• Create a cylinder out of one side of the box, by gluing the front of the left-hand edge panels to the back of the right-hand edge panels, and repeat for the other side of the box.
  • Tie your choice of ribbon around the gusset of each part of the box, add your own choice of decorations to the barrel of the outer part of the box, fill with goodies and you are done!

Saturday, 14 July 2012

It's My Birthday :-)

And I made myself a little present. It's a perpetual calendar - I've always wanted to make one, and finally found just the right little cabinet to house it when I was in Brisbane at the Papercraft Expo.

Here is the front, closed. You can't see the calendar part yet ... 

And here is the back ...

And here it is the inside revealed!

The base cabinet is a Twiddleybitz ATC hinged cupboard, laser-cut from 2mm MDF board, which I spray painted black prior to assembly. 

The papers are from Pink Paislee's London Market (LOVE those papers) 6x6 petite paper pack. I used my black laser printer to overprint the quote from William James on the front of the calendar:

To change one's life
Start immediately
Do it flamboyantly
No exceptions!

Such a great saying in my opinion! I then overstamped with the crown, birdcage and butterfly stamps from the London Market stamp collection. 

It took me three nights of trial and error to work out the roller mechanism for the date and month bit in the calendar - but I finally figured it out! 

Would you like a little tutorial on how to make a perpetual calendar of your own? They are a bit fiddly but well worth the trouble to make.

I've set up downloadable files to help you make your own perpetual calendar to fit inside a Twiddleybitz ATC hinged cupboard. Click on the links and the files should automatically download to your computer.

Saturday, 7 July 2012

A Little Bit of French Fabulousness

I bought some gorgeous mini canvases when I was in Spotlight a couple of weeks ago. They come two to a packet, with little wooden easels, and cost $5 per packet. Bargain! Needless to say I bought two packets! (And will probably go back for more next week!)

Today I decided I would have a bit of a play and here is the result.

I painted the easel with one coat of white gesso. Whilst I was careful to cover all the the surfaces, I didn't get too carried away with the evenness of the painting as I wanted a slightly shabby, worn look. Once the gesso was dry I inked over the edges of the easel with Ranger Inks Spun Sugar Distress Ink to give a hint of pink blush to the white.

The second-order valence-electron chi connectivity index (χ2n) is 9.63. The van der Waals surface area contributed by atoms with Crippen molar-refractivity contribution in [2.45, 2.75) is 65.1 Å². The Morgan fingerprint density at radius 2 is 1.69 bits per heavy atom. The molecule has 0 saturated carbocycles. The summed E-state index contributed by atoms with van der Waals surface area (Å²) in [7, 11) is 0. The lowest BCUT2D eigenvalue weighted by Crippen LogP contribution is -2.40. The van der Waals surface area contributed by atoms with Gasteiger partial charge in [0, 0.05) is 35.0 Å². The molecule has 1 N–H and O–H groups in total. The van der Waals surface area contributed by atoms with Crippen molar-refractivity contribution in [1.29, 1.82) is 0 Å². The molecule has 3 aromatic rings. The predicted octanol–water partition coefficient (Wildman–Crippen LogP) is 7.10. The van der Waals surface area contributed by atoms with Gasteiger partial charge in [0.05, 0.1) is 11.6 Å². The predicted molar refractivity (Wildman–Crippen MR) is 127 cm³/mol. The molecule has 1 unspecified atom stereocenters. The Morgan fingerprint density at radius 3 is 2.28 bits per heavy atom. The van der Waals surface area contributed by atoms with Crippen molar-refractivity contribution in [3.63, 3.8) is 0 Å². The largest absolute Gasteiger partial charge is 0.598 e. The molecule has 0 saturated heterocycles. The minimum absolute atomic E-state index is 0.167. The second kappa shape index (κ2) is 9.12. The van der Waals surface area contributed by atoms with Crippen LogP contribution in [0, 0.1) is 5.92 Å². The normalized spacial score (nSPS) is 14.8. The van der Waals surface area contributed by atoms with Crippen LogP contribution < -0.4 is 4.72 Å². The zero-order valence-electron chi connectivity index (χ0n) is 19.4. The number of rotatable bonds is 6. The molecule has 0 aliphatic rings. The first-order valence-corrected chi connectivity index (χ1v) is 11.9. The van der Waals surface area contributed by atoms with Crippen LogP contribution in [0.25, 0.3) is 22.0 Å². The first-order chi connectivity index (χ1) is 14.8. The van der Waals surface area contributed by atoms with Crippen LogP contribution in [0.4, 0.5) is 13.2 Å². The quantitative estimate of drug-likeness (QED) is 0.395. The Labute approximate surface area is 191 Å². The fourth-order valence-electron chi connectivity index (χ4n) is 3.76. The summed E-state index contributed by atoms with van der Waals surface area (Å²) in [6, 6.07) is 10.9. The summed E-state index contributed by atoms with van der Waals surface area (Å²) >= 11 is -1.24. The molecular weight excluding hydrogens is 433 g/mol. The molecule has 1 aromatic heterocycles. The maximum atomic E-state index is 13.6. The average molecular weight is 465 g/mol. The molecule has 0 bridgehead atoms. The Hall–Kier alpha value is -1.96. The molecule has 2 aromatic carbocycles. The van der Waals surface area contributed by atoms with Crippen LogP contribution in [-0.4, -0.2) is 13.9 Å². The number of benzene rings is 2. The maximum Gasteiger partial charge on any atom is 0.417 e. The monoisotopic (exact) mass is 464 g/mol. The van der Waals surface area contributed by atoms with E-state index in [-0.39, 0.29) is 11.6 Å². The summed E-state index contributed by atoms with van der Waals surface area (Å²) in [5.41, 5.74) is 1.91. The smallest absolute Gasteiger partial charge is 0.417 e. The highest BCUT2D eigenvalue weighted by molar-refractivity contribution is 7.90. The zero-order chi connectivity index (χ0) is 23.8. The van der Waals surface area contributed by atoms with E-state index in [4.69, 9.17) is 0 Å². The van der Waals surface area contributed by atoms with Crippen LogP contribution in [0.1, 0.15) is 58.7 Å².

I used the Spun Sugar to ink around the edges of the canvas and dried it quickly with my heat tool. I then cut out a square of paper which had just the right pink vintage print on it, and glued it to the canvas face using Claudine Hellmuth's Studio Multi-Medium matte. Using multi-medium as a glue is a trick I learned from the ever-amazing Trisha Ladouceur. I then brushed a thin coat of the multi-medium over the entire paper square and set it aside to dry.

Once dry, I decided the background needed just a little something more (couldn't help myself) so I found my favourite sheet music stamp and inked it up with coffee-coloured archival ink. Interestingly, the centre of the canvas didn't stamp at all, because it was slightly concave, but happily it didn't matter one bit. In fact, it served to highlight the centre of the fleur-de-lis shape beautifully in the end. Happy accidents is what this afternoon was all about actually!

The negative space fleur-de-lis piece of cardboard comes from the left-overs from the printers tray class I took with Julie van Oosten at the Brisbane Papercraft Expo in June.

I had originally intended to just cover it with Adirondack 'Snow Cap' white acrylic paint dabber, but picked up the Pearl one instead, and only realised what I'd done once I started painting the shape. It looked so pretty I kept going. But because I had wanted a sort of distressed look, I decided to lightly brush over the dried Pearl with a dry brush dipped in white gesso. I am thrilled with the result. The shape now looks like tarnished white metal - brilliant! I then rang a Spun Sugar distress marker around the edges of the fleur-de-lis shape, and buffed a little Spun Sugar distress ink around the outside edges.

Once the shape was dry, I glued it to the centre of the canvas with multi-medium and voila! it was done.

This took half an hour from start to finish - and would make a gorgeous little gift ... if I could bring myself to give it away ... which I can't ... LOL!